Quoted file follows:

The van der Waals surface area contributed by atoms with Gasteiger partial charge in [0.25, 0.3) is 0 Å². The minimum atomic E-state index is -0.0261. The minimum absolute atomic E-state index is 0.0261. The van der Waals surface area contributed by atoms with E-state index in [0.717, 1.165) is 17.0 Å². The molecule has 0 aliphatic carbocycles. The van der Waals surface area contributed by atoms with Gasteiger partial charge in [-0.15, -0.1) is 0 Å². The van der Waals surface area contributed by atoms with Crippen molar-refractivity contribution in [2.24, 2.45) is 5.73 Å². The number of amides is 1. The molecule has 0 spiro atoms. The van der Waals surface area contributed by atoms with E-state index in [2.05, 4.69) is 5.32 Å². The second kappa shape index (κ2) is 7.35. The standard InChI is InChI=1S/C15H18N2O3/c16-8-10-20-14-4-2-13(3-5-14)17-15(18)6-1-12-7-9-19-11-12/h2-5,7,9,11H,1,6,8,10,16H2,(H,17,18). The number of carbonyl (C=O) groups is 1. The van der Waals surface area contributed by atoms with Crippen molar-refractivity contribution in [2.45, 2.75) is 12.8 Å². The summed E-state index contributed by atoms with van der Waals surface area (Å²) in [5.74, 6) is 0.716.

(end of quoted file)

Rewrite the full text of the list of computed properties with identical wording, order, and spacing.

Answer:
The van der Waals surface area contributed by atoms with Gasteiger partial charge in [0.25, 0.3) is 0 Å². The minimum atomic E-state index is -0.0261. The minimum absolute atomic E-state index is 0.0261. The van der Waals surface area contributed by atoms with E-state index in [0.717, 1.165) is 17.0 Å². The molecule has 0 aliphatic carbocycles. The van der Waals surface area contributed by atoms with Gasteiger partial charge in [-0.15, -0.1) is 0 Å². The van der Waals surface area contributed by atoms with Crippen molar-refractivity contribution in [2.24, 2.45) is 5.73 Å². The number of amides is 1. The molecule has 0 spiro atoms. The van der Waals surface area contributed by atoms with E-state index in [2.05, 4.69) is 5.32 Å². The second kappa shape index (κ2) is 7.35. The standard InChI is InChI=1S/C15H18N2O3/c16-8-10-20-14-4-2-13(3-5-14)17-15(18)6-1-12-7-9-19-11-12/h2-5,7,9,11H,1,6,8,10,16H2,(H,17,18). The number of carbonyl (C=O) groups is 1. The van der Waals surface area contributed by atoms with Crippen molar-refractivity contribution in [2.45, 2.75) is 12.8 Å². The summed E-state index contributed by atoms with van der Waals surface area (Å²) in [5.74, 6) is 0.716.